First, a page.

Transparency and accountability demand that Congress hold more hearings related to the Silicon Valley Bank (SVB) failure, and at least one more is sure to come. Congress especially needs to get to the bottom of exactly which Federal Deposit Insurance Corporation board member – or members – decided the FDIC would prevent nonbank financial companies from purchasing the failed bank. The Wall Street Journal is reporting the FDIC “snubbed nonbanks interested in buying SVB [Silicon Valley Bank], resulting in increased costs to the insurance fund,” a revelation that doesn’t seem to be getting the attention it deserves.
Beyond the obvious implications for the potential cost to the FDIC insurance fund, this issue demonstrates at least one major problem with the U.S. bank regulatory framework: regulators have too much discretion. There is no good reason that anyone at the FDIC should be able to decide winners and losers by making it more difficult for nonbanks to purchase failed banks. All Americans are paying for this mess, as well as FDIC insurance, and they’re not banks.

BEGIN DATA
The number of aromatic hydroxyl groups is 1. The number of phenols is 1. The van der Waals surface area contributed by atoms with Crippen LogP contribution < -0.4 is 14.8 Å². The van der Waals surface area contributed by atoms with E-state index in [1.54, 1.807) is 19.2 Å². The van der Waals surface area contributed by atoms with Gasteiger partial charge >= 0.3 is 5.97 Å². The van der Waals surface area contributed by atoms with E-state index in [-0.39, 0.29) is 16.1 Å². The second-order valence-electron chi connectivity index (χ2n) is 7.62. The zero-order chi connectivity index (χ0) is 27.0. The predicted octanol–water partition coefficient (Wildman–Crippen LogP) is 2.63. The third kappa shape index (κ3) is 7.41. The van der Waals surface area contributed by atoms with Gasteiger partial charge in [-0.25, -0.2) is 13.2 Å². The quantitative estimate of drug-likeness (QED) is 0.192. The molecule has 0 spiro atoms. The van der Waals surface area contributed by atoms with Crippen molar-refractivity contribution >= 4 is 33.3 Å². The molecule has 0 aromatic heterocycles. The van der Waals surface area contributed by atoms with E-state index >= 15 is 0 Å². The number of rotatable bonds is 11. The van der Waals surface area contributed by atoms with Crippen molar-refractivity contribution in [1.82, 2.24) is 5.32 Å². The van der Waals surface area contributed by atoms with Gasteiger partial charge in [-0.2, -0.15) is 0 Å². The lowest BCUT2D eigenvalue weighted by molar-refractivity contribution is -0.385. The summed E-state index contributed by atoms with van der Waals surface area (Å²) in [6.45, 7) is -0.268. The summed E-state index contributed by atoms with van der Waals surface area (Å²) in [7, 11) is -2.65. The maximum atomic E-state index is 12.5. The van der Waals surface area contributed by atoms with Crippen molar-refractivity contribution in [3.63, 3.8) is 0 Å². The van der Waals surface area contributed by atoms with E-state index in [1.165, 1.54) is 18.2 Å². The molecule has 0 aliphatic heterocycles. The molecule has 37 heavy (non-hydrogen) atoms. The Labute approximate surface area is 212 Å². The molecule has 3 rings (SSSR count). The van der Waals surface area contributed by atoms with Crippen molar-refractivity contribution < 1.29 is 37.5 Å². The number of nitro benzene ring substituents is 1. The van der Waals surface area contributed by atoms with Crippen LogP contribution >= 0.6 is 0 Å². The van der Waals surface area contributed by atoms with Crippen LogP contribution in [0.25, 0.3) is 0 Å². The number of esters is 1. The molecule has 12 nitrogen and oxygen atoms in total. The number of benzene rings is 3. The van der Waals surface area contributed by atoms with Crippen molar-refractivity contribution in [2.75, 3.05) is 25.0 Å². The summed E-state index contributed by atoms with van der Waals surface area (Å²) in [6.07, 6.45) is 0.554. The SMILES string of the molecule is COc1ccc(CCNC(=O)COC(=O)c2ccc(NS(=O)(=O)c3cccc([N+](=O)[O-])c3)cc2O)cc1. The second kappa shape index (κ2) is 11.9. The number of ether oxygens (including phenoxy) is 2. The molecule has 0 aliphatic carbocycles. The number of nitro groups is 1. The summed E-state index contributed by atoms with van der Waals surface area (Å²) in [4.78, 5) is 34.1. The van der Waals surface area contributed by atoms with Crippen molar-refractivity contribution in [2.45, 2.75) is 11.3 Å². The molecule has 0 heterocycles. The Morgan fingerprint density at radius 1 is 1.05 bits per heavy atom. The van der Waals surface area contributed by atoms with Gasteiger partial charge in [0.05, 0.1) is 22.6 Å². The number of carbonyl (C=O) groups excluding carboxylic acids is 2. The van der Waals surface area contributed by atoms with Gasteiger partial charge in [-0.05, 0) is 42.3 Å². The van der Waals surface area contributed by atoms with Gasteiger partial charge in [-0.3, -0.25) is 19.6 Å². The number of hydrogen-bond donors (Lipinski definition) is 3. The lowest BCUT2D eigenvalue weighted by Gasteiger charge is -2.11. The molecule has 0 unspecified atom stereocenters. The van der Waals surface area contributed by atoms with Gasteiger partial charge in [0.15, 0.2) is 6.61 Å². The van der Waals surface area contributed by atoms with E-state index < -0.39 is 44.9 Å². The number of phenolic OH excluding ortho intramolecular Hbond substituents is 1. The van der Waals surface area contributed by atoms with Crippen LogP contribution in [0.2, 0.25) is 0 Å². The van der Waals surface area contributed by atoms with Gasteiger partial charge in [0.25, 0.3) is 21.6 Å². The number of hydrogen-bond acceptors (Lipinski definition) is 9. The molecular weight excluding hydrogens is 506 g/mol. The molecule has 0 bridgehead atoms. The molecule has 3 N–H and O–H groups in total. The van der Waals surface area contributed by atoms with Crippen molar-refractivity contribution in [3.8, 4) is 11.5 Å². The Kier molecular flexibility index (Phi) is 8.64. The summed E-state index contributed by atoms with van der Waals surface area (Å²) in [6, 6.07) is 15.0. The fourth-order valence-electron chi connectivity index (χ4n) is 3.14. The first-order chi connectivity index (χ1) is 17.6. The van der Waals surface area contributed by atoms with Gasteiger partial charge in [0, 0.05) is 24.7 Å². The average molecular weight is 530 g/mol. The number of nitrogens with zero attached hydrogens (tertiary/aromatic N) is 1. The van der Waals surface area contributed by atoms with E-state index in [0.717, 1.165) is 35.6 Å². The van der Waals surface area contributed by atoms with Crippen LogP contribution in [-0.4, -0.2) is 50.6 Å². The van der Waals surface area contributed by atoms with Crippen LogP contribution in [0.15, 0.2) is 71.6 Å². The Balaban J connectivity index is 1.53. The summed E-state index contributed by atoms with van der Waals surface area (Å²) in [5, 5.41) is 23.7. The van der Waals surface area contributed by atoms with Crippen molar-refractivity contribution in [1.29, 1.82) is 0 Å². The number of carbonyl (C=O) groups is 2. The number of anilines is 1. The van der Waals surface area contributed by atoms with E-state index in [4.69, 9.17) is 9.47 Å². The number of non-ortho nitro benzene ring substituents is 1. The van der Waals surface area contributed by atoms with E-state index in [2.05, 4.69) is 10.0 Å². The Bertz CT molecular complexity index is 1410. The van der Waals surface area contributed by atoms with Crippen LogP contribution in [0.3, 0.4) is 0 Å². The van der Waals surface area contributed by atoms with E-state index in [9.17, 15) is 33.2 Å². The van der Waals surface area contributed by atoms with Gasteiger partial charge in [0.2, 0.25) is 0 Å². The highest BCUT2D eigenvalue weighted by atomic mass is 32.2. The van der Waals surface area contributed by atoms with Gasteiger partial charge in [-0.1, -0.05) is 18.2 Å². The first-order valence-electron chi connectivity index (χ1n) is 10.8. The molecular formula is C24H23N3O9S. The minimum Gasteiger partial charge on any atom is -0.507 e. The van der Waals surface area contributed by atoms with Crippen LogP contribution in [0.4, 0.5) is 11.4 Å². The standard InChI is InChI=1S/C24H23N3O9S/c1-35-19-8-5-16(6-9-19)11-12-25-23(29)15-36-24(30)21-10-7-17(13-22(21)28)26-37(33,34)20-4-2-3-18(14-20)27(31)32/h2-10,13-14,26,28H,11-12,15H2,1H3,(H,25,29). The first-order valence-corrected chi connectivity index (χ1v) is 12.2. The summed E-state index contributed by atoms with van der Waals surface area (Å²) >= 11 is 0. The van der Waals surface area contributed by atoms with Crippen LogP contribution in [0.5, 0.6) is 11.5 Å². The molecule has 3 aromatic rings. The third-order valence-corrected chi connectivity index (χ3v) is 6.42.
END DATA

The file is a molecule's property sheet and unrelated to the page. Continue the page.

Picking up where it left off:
What makes this move look even worse is that the experience with private equity firms after the 2008 crisis was so positive. The FDIC itself published evidence showing private equity companies calmed markets and saved the FDIC insurance fund billions by purchasing troubled banks. Regardless, the Journal’s story gives credence to the idea that someone could have purchased SVB and prevented the FDIC’s fear‐inducing systemic risk exception.
Congress should immediately get to the bottom of who at the FDIC prevented nonbanks from rescuing SVB. Members should then improve the regulatory framework by paring back regulators’ discretion and shrinking the FDIC coverage limit.